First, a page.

Hint: Unlike other programming languages, SQL does not distinguish between a character data type and a string data type. It knows only the character string data types CHAR, VARCHAR and CLOB.


== Binary ==
Binary data types are similar to character data types. They differ in that they accept a different range of bytes. Binary data types accept all values.

A hint to Oracle users: The data type BINARY is not supported, the data type VARBINARY is denoted as RAW and is deprecated. Oracle recommends the use of BLOB.


== Exact Numeric ==
Exact numeric types hold numeric values without digits after the decimal or with a firm number of digits after the decimal. All exact numeric types are signed.
NUMERIC(

,) and DECIMAL(

,) denotes two types which are nearly the same.

(precision) defines a fixed number of all digits within the type and (scale) defines how many of those digits follow the decimal place. Numeric values with more than (p - s) digits before the decimal place cannot be stored and numeric values with more than s digits after the decimal place are truncated to s digits after the decimal place. p and s are optional. It must always be: p ≥ s ≥ 0 and p > 0. SMALLINT, INTEGER and BIGINT denote data types without a decimal place. The SQL standard did not define their size, but the size of SMALLINT shall be smaller than the size of INTEGER and the size of INTEGER shall be smaller than the size of BIGINT. == Approximate Numeric == Approximate numeric types hold numeric values with an implementation-defined precision (after the decimal). All approximate numeric types are signed. Their primary use cases are scientific computations. There are three types: FLOAT (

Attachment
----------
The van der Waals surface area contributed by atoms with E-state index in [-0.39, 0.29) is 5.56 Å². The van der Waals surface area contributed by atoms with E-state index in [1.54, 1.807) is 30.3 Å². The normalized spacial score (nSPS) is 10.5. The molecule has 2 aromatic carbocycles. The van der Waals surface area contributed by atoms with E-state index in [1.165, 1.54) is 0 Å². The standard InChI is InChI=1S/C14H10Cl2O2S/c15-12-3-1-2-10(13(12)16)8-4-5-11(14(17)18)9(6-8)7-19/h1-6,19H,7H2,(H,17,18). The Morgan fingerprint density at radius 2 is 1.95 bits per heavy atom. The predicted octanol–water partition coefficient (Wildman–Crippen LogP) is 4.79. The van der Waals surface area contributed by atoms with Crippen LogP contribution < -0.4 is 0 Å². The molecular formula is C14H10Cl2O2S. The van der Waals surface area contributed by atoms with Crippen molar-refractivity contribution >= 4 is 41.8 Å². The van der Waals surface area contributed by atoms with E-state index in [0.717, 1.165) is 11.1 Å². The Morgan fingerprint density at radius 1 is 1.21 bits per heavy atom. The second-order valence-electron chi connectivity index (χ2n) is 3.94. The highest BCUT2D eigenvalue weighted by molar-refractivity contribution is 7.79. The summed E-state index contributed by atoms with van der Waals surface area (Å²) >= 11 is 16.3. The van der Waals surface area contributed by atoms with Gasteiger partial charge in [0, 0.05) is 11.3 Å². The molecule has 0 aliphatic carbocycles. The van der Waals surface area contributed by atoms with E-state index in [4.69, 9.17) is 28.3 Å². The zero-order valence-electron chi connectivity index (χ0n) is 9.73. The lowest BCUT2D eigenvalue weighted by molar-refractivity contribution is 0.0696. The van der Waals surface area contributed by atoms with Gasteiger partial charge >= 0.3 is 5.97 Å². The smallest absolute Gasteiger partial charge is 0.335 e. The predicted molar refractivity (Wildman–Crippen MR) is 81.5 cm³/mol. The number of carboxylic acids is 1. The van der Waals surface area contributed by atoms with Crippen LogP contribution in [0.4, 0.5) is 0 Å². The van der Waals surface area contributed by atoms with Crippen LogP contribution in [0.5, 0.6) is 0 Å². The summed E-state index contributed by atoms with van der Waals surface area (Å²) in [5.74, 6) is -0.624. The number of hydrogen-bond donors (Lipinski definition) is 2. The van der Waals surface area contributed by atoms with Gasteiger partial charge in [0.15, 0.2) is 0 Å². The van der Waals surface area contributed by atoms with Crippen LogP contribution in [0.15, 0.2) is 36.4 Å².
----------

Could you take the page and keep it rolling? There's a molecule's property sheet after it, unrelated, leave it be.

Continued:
), REAL and DOUBLE PRECISION, where p denotes the guaranteed precision of the FLOAT data type. The precision of REAL and DOUBLE PRECISION is implementation defined. == Temporal == Data types with respect to temporal aspects are: DATE, TIME, TIMESTAMP and INTERVAL. DATE stores year, month and day. TIME stores hour, minute and second. TIMESTAMP stores year, month, day, hour, minute and second. Seconds can contain digits after the decimal. TIME and TIMESTAMP can contain the name of a TIME ZONE. The SQL standard defines two kinds of INTERVALs. The first one is an interval with year and month, the second one is an interval with day, hour, minute, and second. A hint to Oracle users: The data type TIME is not supported. Use DATE instead. A hint to MySQL users: The use of TIME ZONE as part of data types is not supported. MySQL implements a different concept to handle time zones. Fractions of seconds are not supported. The data type INTERVAL is not supported, but there is a data value INTERVAL. == Boolean == SQL has a 3-value-logic. It knows the boolean values true, false and unknown. Columns of the boolean data type can store one of the two values true or false. unknown is represented by storing no value, which is the NULL indicator. == XML == Part 14 of the SQL standard extends the list of predefined data types by introducing the data type XML. The standard also defines a wide range of particular functions for this data type. A hint to Oracle users: The data type XML is denoted as XMLType. A hint to MySQL users: The data type XML is not supported. == Domains == In the context of data types, the standard knows domains. The purpose of domains is to constrain the set of valid values that can be stored in a column. The domain-concept is a very early predecessor of user-defined types and may be outdated. == Clean Up == == Exercises ==